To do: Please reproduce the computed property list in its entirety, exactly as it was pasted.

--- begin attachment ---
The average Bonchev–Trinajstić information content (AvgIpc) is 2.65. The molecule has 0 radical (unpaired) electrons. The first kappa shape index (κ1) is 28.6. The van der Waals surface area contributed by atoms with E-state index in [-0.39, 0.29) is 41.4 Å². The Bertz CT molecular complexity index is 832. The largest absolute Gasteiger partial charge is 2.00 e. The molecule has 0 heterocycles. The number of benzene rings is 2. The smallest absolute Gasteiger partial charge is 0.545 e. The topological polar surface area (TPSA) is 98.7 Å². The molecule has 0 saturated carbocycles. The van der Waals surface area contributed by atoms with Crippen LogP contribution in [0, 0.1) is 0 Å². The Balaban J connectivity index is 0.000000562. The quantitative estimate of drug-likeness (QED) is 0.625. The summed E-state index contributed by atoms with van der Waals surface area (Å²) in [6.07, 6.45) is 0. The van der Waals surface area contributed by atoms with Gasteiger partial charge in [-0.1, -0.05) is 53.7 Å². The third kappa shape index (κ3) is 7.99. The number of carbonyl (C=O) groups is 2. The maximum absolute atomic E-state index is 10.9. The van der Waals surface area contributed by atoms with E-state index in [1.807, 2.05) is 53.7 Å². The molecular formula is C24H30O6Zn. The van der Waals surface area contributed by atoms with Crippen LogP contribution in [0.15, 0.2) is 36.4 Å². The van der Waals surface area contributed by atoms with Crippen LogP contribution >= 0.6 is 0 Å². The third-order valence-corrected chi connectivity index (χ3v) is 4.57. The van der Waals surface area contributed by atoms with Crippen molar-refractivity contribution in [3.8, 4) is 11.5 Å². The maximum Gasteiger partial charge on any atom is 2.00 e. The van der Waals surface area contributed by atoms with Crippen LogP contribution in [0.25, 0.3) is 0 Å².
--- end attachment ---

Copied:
The average Bonchev–Trinajstić information content (AvgIpc) is 2.65. The molecule has 0 radical (unpaired) electrons. The first kappa shape index (κ1) is 28.6. The van der Waals surface area contributed by atoms with E-state index in [-0.39, 0.29) is 41.4 Å². The Bertz CT molecular complexity index is 832. The largest absolute Gasteiger partial charge is 2.00 e. The molecule has 0 heterocycles. The number of benzene rings is 2. The smallest absolute Gasteiger partial charge is 0.545 e. The topological polar surface area (TPSA) is 98.7 Å². The molecule has 0 saturated carbocycles. The van der Waals surface area contributed by atoms with Crippen LogP contribution in [0, 0.1) is 0 Å². The Balaban J connectivity index is 0.000000562. The quantitative estimate of drug-likeness (QED) is 0.625. The summed E-state index contributed by atoms with van der Waals surface area (Å²) in [6.07, 6.45) is 0. The van der Waals surface area contributed by atoms with Gasteiger partial charge in [-0.1, -0.05) is 53.7 Å². The third kappa shape index (κ3) is 7.99. The number of carbonyl (C=O) groups is 2. The maximum absolute atomic E-state index is 10.9. The van der Waals surface area contributed by atoms with E-state index in [1.807, 2.05) is 53.7 Å². The molecular formula is C24H30O6Zn. The van der Waals surface area contributed by atoms with Crippen LogP contribution in [0.15, 0.2) is 36.4 Å². The van der Waals surface area contributed by atoms with Crippen LogP contribution >= 0.6 is 0 Å². The third-order valence-corrected chi connectivity index (χ3v) is 4.57. The van der Waals surface area contributed by atoms with Crippen molar-refractivity contribution in [3.8, 4) is 11.5 Å². The maximum Gasteiger partial charge on any atom is 2.00 e. The van der Waals surface area contributed by atoms with Crippen LogP contribution in [0.25, 0.3) is 0 Å².